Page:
A team of researchers found the oldest known vocal organ of a bird in Antarctica’s Vega Island. The Mesazoic era vocal organ, known as syrinx, demonstrates that dinosaurs did not make the same sounds as present-day birds do.
The syrinx came from a bird called Vegavis iaai that lived more than 66 million years ago during the age of dinosaurs. According to the study published in Nature on Oct. 12, the organ could have originated late in the evolution of birds.
“This finding helps explain why no such organ has been preserved in a nonbird dinosaur or crocodile relative,” says lead researcher Julia Clarke, a palaeontologist at The University of Texas at Austin Jackson School of Geosciences. “This is another important step to figuring out what dinosaurs sounded like as well as giving us insight into the evolution of birds.”
The bird’s fossil was actually discovered by the Argentine Antarctic Institute research team in 1992. However, it was only in 2013 that the syrinx, which is made of stiff cartilage rings, was found.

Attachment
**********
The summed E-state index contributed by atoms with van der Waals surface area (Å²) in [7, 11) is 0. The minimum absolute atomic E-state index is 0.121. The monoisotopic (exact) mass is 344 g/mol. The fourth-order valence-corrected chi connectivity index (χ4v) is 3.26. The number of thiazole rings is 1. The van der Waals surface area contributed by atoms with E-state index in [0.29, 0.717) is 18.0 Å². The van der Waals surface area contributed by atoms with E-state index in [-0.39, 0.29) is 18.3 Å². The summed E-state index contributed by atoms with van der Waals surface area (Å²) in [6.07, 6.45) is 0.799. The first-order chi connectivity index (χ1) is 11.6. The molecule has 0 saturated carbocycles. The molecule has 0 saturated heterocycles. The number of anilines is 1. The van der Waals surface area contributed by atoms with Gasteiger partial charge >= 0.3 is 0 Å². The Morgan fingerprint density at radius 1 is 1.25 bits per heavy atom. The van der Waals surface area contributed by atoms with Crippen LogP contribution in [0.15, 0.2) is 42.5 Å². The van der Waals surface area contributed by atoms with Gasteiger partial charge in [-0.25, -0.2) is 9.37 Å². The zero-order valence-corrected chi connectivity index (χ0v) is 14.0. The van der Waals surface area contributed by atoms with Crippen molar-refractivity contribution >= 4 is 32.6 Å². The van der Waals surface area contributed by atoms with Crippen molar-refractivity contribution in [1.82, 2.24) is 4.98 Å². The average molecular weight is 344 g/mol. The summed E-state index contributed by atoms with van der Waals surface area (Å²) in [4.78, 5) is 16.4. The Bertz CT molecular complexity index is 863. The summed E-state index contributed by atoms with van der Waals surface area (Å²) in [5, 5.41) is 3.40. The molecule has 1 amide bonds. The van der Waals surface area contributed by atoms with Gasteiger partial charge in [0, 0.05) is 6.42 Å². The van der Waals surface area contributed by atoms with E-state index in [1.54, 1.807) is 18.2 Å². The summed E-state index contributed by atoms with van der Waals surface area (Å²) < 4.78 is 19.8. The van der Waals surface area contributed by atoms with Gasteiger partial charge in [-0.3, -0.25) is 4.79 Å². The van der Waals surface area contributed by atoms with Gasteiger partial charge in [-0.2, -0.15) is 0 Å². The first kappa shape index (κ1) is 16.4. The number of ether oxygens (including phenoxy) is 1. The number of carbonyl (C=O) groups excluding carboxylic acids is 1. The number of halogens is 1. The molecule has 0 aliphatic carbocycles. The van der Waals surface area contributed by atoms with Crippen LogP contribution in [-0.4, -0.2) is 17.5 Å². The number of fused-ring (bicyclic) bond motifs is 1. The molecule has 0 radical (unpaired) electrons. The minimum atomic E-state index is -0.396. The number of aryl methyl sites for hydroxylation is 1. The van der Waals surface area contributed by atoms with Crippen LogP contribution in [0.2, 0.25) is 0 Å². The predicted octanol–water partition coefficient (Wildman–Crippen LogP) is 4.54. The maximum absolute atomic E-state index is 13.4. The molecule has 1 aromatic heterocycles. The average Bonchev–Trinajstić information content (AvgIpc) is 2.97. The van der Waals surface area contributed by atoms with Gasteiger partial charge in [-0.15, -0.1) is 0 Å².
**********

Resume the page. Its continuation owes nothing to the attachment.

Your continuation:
The asymmetrical syrinx supports soft tissues that vibrate to emit complex sounds from modern birds. Based on the team’s analysis, the organ’s shape shows that the bird made honking noises through the right and left parts of the syrinx.
Further research is still needed. The researchers tried to look for a syrinx in other dinosaur fossils but they did not find any. They also studied the syrinxes of other birds.
Nevertheless, the study’s co-author Franz Goller, a physiologist at the University of Utah, believes that the organ can bring more understanding about the sound early birds made. Now, the research team is working with engineers to model sound-producing organs to study the sounds up close.
In July this year, Clarke and other researchers also revealed that dinosaurs made closed-mouth vocalizations, which are similar to the booms ostriches make. This did not require a syrinx.